“Salvation is from the Jews” by Roy Schoeman, published by Ignatius Press cites reference to Hitler’s having been involved in some ritual dedication to the Devil (in around 1923-24) which doesn’t surprise me, though I haven’t checked the source he quotes itself. He also gives some useful background about what made the rise of the Nazis possible. Eugenics was very fashionable at the turn of the last century, not only in Germany, but in the UK and America, too.

    Ann Couper-Johnston

  18. Lucy,

    Scott Klusendorf discussed an even tighter scenario similar to the one you’ve presented, where a woman driving to the abortion clinic has a car accident just down the road with the very person who was also driving to the clinic to perform the abortion. In the scenario, the practitioner is at fault and the accident causes the unborn baby to die. He then explains that in some States in the US where it was legal to perform abortions, the practitioner could still be charged even though moments later he/she intended to kill the child in the clinic.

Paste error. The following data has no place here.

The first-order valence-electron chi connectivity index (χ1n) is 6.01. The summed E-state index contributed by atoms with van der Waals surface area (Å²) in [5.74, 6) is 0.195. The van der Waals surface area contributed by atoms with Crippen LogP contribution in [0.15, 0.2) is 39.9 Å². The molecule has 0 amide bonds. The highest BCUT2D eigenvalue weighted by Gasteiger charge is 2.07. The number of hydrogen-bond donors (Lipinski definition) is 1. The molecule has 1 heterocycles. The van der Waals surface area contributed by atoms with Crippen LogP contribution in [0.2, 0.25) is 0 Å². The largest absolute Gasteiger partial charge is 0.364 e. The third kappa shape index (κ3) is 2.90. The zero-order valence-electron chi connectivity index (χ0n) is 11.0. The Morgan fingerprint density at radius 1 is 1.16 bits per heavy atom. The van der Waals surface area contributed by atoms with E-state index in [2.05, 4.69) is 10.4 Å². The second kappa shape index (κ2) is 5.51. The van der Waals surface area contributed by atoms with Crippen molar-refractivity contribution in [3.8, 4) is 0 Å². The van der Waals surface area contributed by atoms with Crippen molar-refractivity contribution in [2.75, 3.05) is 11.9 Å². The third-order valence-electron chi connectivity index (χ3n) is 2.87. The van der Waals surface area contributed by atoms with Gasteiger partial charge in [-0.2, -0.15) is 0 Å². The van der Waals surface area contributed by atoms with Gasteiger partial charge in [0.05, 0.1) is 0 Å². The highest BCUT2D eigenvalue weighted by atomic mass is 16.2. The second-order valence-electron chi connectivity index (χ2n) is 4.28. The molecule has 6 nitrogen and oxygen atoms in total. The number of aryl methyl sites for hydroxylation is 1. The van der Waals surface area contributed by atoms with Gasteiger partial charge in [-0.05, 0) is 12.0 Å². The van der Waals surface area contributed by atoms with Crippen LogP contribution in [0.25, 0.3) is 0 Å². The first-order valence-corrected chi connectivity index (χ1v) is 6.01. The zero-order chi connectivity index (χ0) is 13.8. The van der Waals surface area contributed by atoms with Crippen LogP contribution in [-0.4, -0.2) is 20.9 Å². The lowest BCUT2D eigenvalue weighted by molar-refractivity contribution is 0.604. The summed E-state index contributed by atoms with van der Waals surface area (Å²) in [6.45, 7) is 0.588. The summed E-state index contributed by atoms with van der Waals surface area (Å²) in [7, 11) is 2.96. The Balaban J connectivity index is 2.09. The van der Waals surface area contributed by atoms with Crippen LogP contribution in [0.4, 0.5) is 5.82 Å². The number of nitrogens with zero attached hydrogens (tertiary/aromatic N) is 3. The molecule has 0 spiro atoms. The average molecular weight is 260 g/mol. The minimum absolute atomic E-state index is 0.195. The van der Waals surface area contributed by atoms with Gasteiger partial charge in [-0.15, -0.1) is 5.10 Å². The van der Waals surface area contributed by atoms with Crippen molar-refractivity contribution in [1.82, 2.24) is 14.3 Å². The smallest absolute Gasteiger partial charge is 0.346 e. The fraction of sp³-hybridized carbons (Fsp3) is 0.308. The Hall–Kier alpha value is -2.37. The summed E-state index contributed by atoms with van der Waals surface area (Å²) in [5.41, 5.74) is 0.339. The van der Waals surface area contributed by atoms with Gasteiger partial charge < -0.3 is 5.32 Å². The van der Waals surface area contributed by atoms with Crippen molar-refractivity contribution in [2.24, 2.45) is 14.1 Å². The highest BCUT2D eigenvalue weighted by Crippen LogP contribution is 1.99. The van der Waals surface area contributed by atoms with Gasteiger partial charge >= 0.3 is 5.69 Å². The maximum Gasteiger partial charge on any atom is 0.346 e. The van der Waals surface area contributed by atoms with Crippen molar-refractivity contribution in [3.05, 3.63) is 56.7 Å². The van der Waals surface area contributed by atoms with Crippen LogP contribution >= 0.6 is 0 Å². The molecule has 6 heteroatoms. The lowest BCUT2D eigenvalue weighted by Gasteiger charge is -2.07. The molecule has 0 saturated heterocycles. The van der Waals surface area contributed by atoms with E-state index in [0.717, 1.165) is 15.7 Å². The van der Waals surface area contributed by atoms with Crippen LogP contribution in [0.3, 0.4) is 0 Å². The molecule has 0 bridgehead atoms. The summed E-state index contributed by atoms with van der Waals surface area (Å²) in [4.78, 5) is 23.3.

As far as real cases like this in Australia. One comes to mind because I remember writing about it. If Bill will permit me, here is the link to my article along where you will also find a the link to the case in point.

    Then if you scroll to the bottom of the article, my colleague, Mathew Hamilton comments:
    “In the Melbourne’s The Age… a story was run about a mother who lost her daughter in utero while involved in a car accident. The driver at fault was charged only with injury to the mother, but VicRoads counted the death of the unborn child towards its official state road toll. So the driver escapes any charges of causing death but our road authority treats the unborn as a victim of a major collision!”

    I commend it to you for further reading. Links are provided in his comment.

    Duane Proud

  19. Thanks guys

    The logic of abortion is the logic of infanticide. The case for abortion must always lead to the case for infanticide. Some pro-lifers are hoping that these new calls for infanticide will mean a real setback for the pro-abortion position. Sadly however, the truth is, the pro-death mob will be just as willing to endorse infanticide as they are abortion. Instead of being shocked by the logic of their own position, they will simply dig their heels in further.